This paper explores the relevance of the plot and theatrical elements of the great Greek tragedy, Antigone. It explains how even though Antigone was written thousands of years ago it is still important today; it is a play that all can relate to in some way. It also discusses my personal reactions to the play: what I liked, what I didn’t like, and what I thought could have been done differently for the improvement of the play.
Antigone was written as the last play in a trilogy of tragedies.
As one of the last remaining thirty-one plays from Ancient Greece, Antigone contains a plot and theatrical practices that were not only appreciated and relevant back in the days when it was written but that are also appreciated and relevant now.
In the play, Antigone breaks the law by giving her brother a proper burial even though her king, Creon, has deemed him a traitor. She is caught in the act, and, as her punishment, forced into a cave where she will starve and die.
Her fiancee, Creon’s son, begs Creon to release her, but Creon will not. Only after the seer tells Creon that if he does not spare Antigone the Gods will take vengeance does Creon go to Antigone’s cave to release her. Unfortunately, Antigone has already killed herself, and so has Creon’s son, out of heart break.
The overall theme of this play-to stand up for what one believes is right-morphs as the plot goes on. At first, we see Antigone: a young, strong girl doing what she thinks is right (burying her brother) even though she knows it’s against the law. Throughout the plot, she stands by her decision, even when faced with her own demise. She never stops standing up for what she believes is right.
King Creon, on the other hand, starts off believing that not burying the traitor brother is right, and anyone who defies his order should, rightfully, be put to death. He stands by this belief, even when the perpetrator is his son’s fiancee. But once he finds out that the Gods are not pleased with is decision to leave the brother unburied and to punish the sister, his belief quickly adapts. His character and his belief of right and wrong changes, showing the second part of the theme-what you believe is right may not always be right, and you need to be prepared to deal with the consequences. These themes are part of what makes the play relevant throughout the ages.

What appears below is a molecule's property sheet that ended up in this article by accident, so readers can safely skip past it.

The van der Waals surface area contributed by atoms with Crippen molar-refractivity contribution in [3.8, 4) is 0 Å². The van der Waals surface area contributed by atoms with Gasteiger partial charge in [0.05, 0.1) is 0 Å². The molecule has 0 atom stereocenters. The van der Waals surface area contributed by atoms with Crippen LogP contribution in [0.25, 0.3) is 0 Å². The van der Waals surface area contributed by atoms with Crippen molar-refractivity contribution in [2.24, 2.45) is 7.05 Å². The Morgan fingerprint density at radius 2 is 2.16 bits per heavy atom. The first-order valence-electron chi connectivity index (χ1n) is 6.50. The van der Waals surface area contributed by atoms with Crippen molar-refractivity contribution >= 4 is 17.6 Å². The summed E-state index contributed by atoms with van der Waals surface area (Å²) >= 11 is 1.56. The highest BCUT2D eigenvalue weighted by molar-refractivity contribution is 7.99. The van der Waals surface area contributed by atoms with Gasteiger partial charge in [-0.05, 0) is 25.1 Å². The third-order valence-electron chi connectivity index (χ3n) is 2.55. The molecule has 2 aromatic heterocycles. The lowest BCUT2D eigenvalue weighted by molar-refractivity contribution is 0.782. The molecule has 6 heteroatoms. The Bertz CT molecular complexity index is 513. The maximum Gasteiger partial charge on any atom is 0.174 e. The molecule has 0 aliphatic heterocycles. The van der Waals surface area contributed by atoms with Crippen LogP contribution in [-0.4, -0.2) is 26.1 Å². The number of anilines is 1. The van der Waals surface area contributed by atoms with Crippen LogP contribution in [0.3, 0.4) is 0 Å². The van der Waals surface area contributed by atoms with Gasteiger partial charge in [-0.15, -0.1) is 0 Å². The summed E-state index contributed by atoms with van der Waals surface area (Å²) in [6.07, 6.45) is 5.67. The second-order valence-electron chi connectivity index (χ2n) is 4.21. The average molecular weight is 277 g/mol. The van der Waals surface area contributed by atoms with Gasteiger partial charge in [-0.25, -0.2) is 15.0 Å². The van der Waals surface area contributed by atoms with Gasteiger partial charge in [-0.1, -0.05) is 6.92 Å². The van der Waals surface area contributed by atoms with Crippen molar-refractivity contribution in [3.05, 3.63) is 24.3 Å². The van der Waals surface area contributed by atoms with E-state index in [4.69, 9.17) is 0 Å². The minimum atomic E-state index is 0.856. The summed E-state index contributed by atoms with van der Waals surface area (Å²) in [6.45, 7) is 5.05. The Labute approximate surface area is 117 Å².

Another part of what makes the play relevant throughout the ages are the theatrical practices. Since it’s a Greek tragedy, there are some theatrical practices that are outdated or not used in modern plays, such as the Chorus. However, the language, costumes, sets, lighting, and other technical elements used are simple enough that any theatre could easily produce this play. All they’d have to do is recreate the kind of dress that was worn in Ancient Greece.
This play leaves quite a bit to the imagination of the director, actors, and designers. For example, it never describes the set in extreme, minute detail. This menas that the designers can make the set look just about anyway they want as long as they stick to the general outline of where the scene is taking place. Also, it never describes the characters in minute detail. This means the actors and directors can portray the characters however they wish as long as they stay true to the characters personality.
As a reader, I very much enjoyed this play. The theme is one that all can relate to and learn from. It’s carried throughout the play very well, making the lesson and overall moral of the play easy to learn.
The only thing that could have been done differently to make the play better, in my opinion, would be to give more description of the set and characters. Then, the reader could picture them better, but the actors could still depict them however they see fit.
Even though Antigone was written thousands of years ago, it’s plotline and theatrical practices make it relevant and relatable today. That is what makes this great tragedy such a great classic.